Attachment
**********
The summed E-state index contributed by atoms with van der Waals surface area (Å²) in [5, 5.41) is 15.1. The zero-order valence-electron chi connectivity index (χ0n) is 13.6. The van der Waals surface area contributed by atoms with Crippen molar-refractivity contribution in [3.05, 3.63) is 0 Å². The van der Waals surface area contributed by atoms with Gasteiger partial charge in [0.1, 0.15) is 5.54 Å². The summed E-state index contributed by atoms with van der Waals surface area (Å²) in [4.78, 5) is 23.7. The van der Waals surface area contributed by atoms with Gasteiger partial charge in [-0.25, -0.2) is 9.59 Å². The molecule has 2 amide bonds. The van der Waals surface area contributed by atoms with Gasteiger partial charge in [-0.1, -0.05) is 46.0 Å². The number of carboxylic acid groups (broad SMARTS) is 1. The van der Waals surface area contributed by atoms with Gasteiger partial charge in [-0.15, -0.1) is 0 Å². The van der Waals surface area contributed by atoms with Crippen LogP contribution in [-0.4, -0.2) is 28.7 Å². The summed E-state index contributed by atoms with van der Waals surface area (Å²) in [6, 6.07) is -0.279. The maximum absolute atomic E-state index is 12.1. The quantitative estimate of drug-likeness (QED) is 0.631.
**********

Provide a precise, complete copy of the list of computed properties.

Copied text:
The summed E-state index contributed by atoms with van der Waals surface area (Å²) in [5, 5.41) is 15.1. The zero-order valence-electron chi connectivity index (χ0n) is 13.6. The van der Waals surface area contributed by atoms with Crippen molar-refractivity contribution in [3.05, 3.63) is 0 Å². The van der Waals surface area contributed by atoms with Gasteiger partial charge in [0.1, 0.15) is 5.54 Å². The summed E-state index contributed by atoms with van der Waals surface area (Å²) in [4.78, 5) is 23.7. The van der Waals surface area contributed by atoms with Gasteiger partial charge in [-0.25, -0.2) is 9.59 Å². The molecule has 2 amide bonds. The van der Waals surface area contributed by atoms with Gasteiger partial charge in [-0.1, -0.05) is 46.0 Å². The number of carboxylic acid groups (broad SMARTS) is 1. The van der Waals surface area contributed by atoms with Gasteiger partial charge in [-0.15, -0.1) is 0 Å². The van der Waals surface area contributed by atoms with Crippen LogP contribution in [-0.4, -0.2) is 28.7 Å². The summed E-state index contributed by atoms with van der Waals surface area (Å²) in [6, 6.07) is -0.279. The maximum absolute atomic E-state index is 12.1. The quantitative estimate of drug-likeness (QED) is 0.631.